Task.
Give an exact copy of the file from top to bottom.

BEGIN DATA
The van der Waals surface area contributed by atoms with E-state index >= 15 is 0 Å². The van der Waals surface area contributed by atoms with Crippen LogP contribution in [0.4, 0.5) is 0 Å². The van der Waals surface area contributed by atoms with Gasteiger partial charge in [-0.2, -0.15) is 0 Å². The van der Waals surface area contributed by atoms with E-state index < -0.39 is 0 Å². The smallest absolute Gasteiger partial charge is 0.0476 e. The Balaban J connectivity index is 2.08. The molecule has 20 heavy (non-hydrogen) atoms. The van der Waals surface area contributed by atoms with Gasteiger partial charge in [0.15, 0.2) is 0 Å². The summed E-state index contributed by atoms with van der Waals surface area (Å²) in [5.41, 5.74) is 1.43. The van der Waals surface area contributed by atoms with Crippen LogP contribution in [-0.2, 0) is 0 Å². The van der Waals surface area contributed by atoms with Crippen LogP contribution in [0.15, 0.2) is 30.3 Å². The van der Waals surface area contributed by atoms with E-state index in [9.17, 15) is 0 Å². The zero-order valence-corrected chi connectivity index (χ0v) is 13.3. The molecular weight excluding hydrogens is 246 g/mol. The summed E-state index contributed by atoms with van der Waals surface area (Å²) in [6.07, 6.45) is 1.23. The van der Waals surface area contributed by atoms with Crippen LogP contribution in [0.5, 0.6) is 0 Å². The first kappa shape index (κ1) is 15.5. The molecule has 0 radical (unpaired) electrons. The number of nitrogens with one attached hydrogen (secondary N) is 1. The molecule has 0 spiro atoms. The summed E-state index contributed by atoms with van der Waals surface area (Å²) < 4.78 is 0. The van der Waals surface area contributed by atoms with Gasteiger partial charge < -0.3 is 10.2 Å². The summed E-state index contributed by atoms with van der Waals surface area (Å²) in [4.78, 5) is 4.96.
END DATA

The van der Waals surface area contributed by atoms with E-state index >= 15 is 0 Å². The van der Waals surface area contributed by atoms with Crippen LogP contribution in [0.4, 0.5) is 0 Å². The van der Waals surface area contributed by atoms with Gasteiger partial charge in [-0.2, -0.15) is 0 Å². The van der Waals surface area contributed by atoms with E-state index < -0.39 is 0 Å². The smallest absolute Gasteiger partial charge is 0.0476 e. The Balaban J connectivity index is 2.08. The molecule has 20 heavy (non-hydrogen) atoms. The van der Waals surface area contributed by atoms with Gasteiger partial charge in [0.15, 0.2) is 0 Å². The summed E-state index contributed by atoms with van der Waals surface area (Å²) in [5.41, 5.74) is 1.43. The van der Waals surface area contributed by atoms with Crippen LogP contribution in [-0.2, 0) is 0 Å². The van der Waals surface area contributed by atoms with Crippen LogP contribution in [0.15, 0.2) is 30.3 Å². The van der Waals surface area contributed by atoms with E-state index in [9.17, 15) is 0 Å². The zero-order valence-corrected chi connectivity index (χ0v) is 13.3. The molecular weight excluding hydrogens is 246 g/mol. The summed E-state index contributed by atoms with van der Waals surface area (Å²) in [6.07, 6.45) is 1.23. The van der Waals surface area contributed by atoms with Crippen LogP contribution in [0.5, 0.6) is 0 Å². The first kappa shape index (κ1) is 15.5. The molecule has 0 radical (unpaired) electrons. The number of nitrogens with one attached hydrogen (secondary N) is 1. The molecule has 0 spiro atoms. The summed E-state index contributed by atoms with van der Waals surface area (Å²) < 4.78 is 0. The van der Waals surface area contributed by atoms with Gasteiger partial charge < -0.3 is 10.2 Å². The summed E-state index contributed by atoms with van der Waals surface area (Å²) in [4.78, 5) is 4.96.